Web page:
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President regrets Abe's lack of apology over comfort women issue

2015/08/18 16:40:34

Taipei, Aug. 18 (CNA) President Ma Ying-jeou expressed regret Tuesday that Japanese Prime Minister Shinzo Abe did not apologize over the comfort women issue in his statement marking the 70th anniversary of the end of World War II.

Raising the topic during a meeting with a delegation of the Liberal Democratic Party of Japan, Ma noted that Abe mentioned in his statement words such as "aggression," "colonial rule," "calmly reflect upon," "repentance" and "apology."

Abe also twice mentioned that "there were women behind the battlefields whose honor and dignity were severely injured," Ma said.

"But regrettably, he did not offer an apology over the comfort woman issue. The Republic of China government believes in the Japanese government's willingness to reflect on its mistakes, but as a friend, we hope Japan will do more and do better in this regard," Ma said.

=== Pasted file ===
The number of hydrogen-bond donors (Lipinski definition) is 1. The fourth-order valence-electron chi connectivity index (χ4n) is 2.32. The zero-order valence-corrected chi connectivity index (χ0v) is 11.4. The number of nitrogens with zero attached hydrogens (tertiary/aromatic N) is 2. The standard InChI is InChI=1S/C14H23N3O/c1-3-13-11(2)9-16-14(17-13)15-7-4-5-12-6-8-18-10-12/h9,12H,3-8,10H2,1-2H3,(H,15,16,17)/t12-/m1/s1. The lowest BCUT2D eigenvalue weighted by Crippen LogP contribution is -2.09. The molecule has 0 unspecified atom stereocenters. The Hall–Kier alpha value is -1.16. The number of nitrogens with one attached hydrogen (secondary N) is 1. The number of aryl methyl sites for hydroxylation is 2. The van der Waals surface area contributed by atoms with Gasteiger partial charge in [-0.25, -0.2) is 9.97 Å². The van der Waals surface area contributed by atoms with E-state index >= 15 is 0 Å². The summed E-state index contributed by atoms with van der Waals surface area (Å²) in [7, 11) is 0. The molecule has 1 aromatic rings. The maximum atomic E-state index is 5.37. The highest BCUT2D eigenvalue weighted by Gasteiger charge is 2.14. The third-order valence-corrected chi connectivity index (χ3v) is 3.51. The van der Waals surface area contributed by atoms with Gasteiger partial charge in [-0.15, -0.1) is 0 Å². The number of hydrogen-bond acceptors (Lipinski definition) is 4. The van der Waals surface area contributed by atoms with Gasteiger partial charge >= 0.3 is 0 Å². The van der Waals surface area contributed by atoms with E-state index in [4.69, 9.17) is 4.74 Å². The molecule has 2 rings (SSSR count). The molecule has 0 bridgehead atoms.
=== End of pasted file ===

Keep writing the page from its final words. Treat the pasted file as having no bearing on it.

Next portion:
"Comfort women" is a euphemism for women across Asia, including those from Taiwan, who were forced into sexual slavery by the Japanese Imperial Army during World War II.

In 1996, the United Nations Human Rights Council determined after a special investigation that comfort women were military sexual slaves, Ma pointed out.

After that, the parliament of 30 countries including the European Union passed resolutions to support the idea that Japan should apologize to the comfort women, he said.

This shows that the matter has obtained international consensus and is a key issue if Japan wants to improve its relations with Southeast Asian countries, according to the president.

The documentary "Song of the Reed" records the stories of six Taiwanese comfort women, some of whom have died since the completion of filming in 2013, Ma said, adding that some of them are still waiting for the Japanese government to take further action.

(By Hsieh Chia-chen and Y.F. Low)